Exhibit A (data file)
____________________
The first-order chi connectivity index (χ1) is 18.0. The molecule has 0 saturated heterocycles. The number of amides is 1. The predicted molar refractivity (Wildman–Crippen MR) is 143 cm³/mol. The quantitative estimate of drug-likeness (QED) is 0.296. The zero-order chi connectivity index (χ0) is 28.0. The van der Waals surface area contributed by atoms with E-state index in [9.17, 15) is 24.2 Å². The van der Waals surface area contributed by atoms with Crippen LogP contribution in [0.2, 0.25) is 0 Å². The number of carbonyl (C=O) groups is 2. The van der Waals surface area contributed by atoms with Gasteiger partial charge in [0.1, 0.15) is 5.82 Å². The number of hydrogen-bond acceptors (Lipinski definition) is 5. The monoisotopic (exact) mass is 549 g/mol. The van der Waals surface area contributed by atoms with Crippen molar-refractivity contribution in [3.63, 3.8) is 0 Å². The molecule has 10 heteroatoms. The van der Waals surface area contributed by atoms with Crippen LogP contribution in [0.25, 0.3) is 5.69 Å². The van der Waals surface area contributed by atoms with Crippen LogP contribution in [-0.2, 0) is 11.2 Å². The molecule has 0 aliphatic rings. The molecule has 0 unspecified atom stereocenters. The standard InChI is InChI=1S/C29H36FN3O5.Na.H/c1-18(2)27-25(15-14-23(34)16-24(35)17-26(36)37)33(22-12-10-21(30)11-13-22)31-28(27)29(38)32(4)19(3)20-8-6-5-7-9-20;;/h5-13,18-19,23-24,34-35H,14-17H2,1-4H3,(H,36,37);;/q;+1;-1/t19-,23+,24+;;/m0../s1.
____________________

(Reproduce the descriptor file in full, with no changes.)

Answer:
The first-order chi connectivity index (χ1) is 18.0. The molecule has 0 saturated heterocycles. The number of amides is 1. The predicted molar refractivity (Wildman–Crippen MR) is 143 cm³/mol. The quantitative estimate of drug-likeness (QED) is 0.296. The zero-order chi connectivity index (χ0) is 28.0. The van der Waals surface area contributed by atoms with E-state index in [9.17, 15) is 24.2 Å². The van der Waals surface area contributed by atoms with Crippen LogP contribution in [0.2, 0.25) is 0 Å². The number of carbonyl (C=O) groups is 2. The van der Waals surface area contributed by atoms with Gasteiger partial charge in [0.1, 0.15) is 5.82 Å². The number of hydrogen-bond acceptors (Lipinski definition) is 5. The monoisotopic (exact) mass is 549 g/mol. The van der Waals surface area contributed by atoms with Crippen molar-refractivity contribution in [3.63, 3.8) is 0 Å². The molecule has 10 heteroatoms. The van der Waals surface area contributed by atoms with Crippen LogP contribution in [0.25, 0.3) is 5.69 Å². The van der Waals surface area contributed by atoms with Crippen LogP contribution in [-0.2, 0) is 11.2 Å². The molecule has 0 aliphatic rings. The molecule has 0 unspecified atom stereocenters. The standard InChI is InChI=1S/C29H36FN3O5.Na.H/c1-18(2)27-25(15-14-23(34)16-24(35)17-26(36)37)33(22-12-10-21(30)11-13-22)31-28(27)29(38)32(4)19(3)20-8-6-5-7-9-20;;/h5-13,18-19,23-24,34-35H,14-17H2,1-4H3,(H,36,37);;/q;+1;-1/t19-,23+,24+;;/m0../s1.